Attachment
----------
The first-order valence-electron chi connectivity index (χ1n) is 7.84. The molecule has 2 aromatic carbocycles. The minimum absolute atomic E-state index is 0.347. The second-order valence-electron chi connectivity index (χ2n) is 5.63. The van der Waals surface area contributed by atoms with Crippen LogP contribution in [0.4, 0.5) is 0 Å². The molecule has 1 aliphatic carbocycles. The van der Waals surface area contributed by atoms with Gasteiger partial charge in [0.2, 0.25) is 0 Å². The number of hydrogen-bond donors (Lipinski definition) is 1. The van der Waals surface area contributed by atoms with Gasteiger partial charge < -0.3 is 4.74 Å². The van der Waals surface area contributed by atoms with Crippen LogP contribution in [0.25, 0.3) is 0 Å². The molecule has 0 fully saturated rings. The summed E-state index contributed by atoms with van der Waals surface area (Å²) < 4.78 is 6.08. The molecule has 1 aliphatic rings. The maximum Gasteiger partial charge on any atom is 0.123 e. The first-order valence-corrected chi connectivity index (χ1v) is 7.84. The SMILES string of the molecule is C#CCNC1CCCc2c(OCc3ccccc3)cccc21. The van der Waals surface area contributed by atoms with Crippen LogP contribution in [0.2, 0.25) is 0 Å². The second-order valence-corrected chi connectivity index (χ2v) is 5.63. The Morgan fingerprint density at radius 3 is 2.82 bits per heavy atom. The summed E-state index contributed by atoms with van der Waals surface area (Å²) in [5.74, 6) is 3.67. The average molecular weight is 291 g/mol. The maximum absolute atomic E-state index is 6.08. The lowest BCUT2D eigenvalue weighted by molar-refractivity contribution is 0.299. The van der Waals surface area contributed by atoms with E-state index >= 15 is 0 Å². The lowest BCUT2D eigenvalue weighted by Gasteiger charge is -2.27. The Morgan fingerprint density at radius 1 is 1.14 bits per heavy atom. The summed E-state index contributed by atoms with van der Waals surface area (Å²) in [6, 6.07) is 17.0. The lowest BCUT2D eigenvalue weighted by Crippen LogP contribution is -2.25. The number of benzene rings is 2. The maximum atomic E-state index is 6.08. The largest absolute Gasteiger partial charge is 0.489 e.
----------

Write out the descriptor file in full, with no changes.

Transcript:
The first-order valence-electron chi connectivity index (χ1n) is 7.84. The molecule has 2 aromatic carbocycles. The minimum absolute atomic E-state index is 0.347. The second-order valence-electron chi connectivity index (χ2n) is 5.63. The van der Waals surface area contributed by atoms with Crippen LogP contribution in [0.4, 0.5) is 0 Å². The molecule has 1 aliphatic carbocycles. The van der Waals surface area contributed by atoms with Gasteiger partial charge in [0.2, 0.25) is 0 Å². The number of hydrogen-bond donors (Lipinski definition) is 1. The van der Waals surface area contributed by atoms with Gasteiger partial charge < -0.3 is 4.74 Å². The van der Waals surface area contributed by atoms with Crippen LogP contribution in [0.25, 0.3) is 0 Å². The molecule has 0 fully saturated rings. The summed E-state index contributed by atoms with van der Waals surface area (Å²) < 4.78 is 6.08. The molecule has 1 aliphatic rings. The maximum Gasteiger partial charge on any atom is 0.123 e. The first-order valence-corrected chi connectivity index (χ1v) is 7.84. The SMILES string of the molecule is C#CCNC1CCCc2c(OCc3ccccc3)cccc21. The van der Waals surface area contributed by atoms with Crippen LogP contribution in [0.2, 0.25) is 0 Å². The second-order valence-corrected chi connectivity index (χ2v) is 5.63. The Morgan fingerprint density at radius 3 is 2.82 bits per heavy atom. The summed E-state index contributed by atoms with van der Waals surface area (Å²) in [5.74, 6) is 3.67. The average molecular weight is 291 g/mol. The maximum absolute atomic E-state index is 6.08. The lowest BCUT2D eigenvalue weighted by molar-refractivity contribution is 0.299. The van der Waals surface area contributed by atoms with E-state index >= 15 is 0 Å². The lowest BCUT2D eigenvalue weighted by Gasteiger charge is -2.27. The Morgan fingerprint density at radius 1 is 1.14 bits per heavy atom. The summed E-state index contributed by atoms with van der Waals surface area (Å²) in [6, 6.07) is 17.0. The lowest BCUT2D eigenvalue weighted by Crippen LogP contribution is -2.25. The number of benzene rings is 2. The maximum atomic E-state index is 6.08. The largest absolute Gasteiger partial charge is 0.489 e.